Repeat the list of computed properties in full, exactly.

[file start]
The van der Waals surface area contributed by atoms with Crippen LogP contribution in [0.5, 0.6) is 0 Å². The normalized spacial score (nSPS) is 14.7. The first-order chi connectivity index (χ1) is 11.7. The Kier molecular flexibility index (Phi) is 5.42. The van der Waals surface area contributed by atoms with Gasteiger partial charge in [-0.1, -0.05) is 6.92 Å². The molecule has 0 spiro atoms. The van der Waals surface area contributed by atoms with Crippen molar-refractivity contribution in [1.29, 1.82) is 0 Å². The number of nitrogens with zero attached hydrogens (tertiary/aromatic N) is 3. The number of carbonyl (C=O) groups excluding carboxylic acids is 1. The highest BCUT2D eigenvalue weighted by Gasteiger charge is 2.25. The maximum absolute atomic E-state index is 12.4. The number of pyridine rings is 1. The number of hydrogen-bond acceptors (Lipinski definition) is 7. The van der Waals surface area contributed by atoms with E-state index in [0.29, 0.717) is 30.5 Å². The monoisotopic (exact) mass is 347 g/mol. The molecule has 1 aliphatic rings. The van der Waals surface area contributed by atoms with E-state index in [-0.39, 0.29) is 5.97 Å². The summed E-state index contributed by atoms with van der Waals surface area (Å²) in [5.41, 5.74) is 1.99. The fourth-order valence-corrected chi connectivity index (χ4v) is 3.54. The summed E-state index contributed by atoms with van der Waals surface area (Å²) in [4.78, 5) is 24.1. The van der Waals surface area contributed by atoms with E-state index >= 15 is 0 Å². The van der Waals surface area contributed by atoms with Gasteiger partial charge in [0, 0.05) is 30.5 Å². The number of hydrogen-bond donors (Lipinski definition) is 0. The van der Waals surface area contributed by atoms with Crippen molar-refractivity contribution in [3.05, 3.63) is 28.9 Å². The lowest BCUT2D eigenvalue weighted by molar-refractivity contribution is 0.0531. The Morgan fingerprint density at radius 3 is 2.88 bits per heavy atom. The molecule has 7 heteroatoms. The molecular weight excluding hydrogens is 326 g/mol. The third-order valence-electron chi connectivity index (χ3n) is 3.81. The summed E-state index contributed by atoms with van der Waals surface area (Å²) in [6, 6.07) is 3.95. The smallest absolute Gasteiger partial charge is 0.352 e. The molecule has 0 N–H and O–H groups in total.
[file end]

The van der Waals surface area contributed by atoms with Crippen LogP contribution in [0.5, 0.6) is 0 Å². The normalized spacial score (nSPS) is 14.7. The first-order chi connectivity index (χ1) is 11.7. The Kier molecular flexibility index (Phi) is 5.42. The van der Waals surface area contributed by atoms with Gasteiger partial charge in [-0.1, -0.05) is 6.92 Å². The molecule has 0 spiro atoms. The van der Waals surface area contributed by atoms with Crippen molar-refractivity contribution in [1.29, 1.82) is 0 Å². The number of nitrogens with zero attached hydrogens (tertiary/aromatic N) is 3. The number of carbonyl (C=O) groups excluding carboxylic acids is 1. The highest BCUT2D eigenvalue weighted by Gasteiger charge is 2.25. The maximum absolute atomic E-state index is 12.4. The number of pyridine rings is 1. The number of hydrogen-bond acceptors (Lipinski definition) is 7. The van der Waals surface area contributed by atoms with E-state index in [0.29, 0.717) is 30.5 Å². The monoisotopic (exact) mass is 347 g/mol. The molecule has 1 aliphatic rings. The van der Waals surface area contributed by atoms with E-state index in [-0.39, 0.29) is 5.97 Å². The summed E-state index contributed by atoms with van der Waals surface area (Å²) in [5.41, 5.74) is 1.99. The fourth-order valence-corrected chi connectivity index (χ4v) is 3.54. The summed E-state index contributed by atoms with van der Waals surface area (Å²) in [4.78, 5) is 24.1. The van der Waals surface area contributed by atoms with E-state index >= 15 is 0 Å². The van der Waals surface area contributed by atoms with Gasteiger partial charge in [0, 0.05) is 30.5 Å². The number of hydrogen-bond donors (Lipinski definition) is 0. The van der Waals surface area contributed by atoms with Crippen molar-refractivity contribution in [3.05, 3.63) is 28.9 Å². The lowest BCUT2D eigenvalue weighted by molar-refractivity contribution is 0.0531. The Morgan fingerprint density at radius 3 is 2.88 bits per heavy atom. The molecule has 7 heteroatoms. The molecular weight excluding hydrogens is 326 g/mol. The third-order valence-electron chi connectivity index (χ3n) is 3.81. The summed E-state index contributed by atoms with van der Waals surface area (Å²) in [6, 6.07) is 3.95. The smallest absolute Gasteiger partial charge is 0.352 e. The molecule has 0 N–H and O–H groups in total.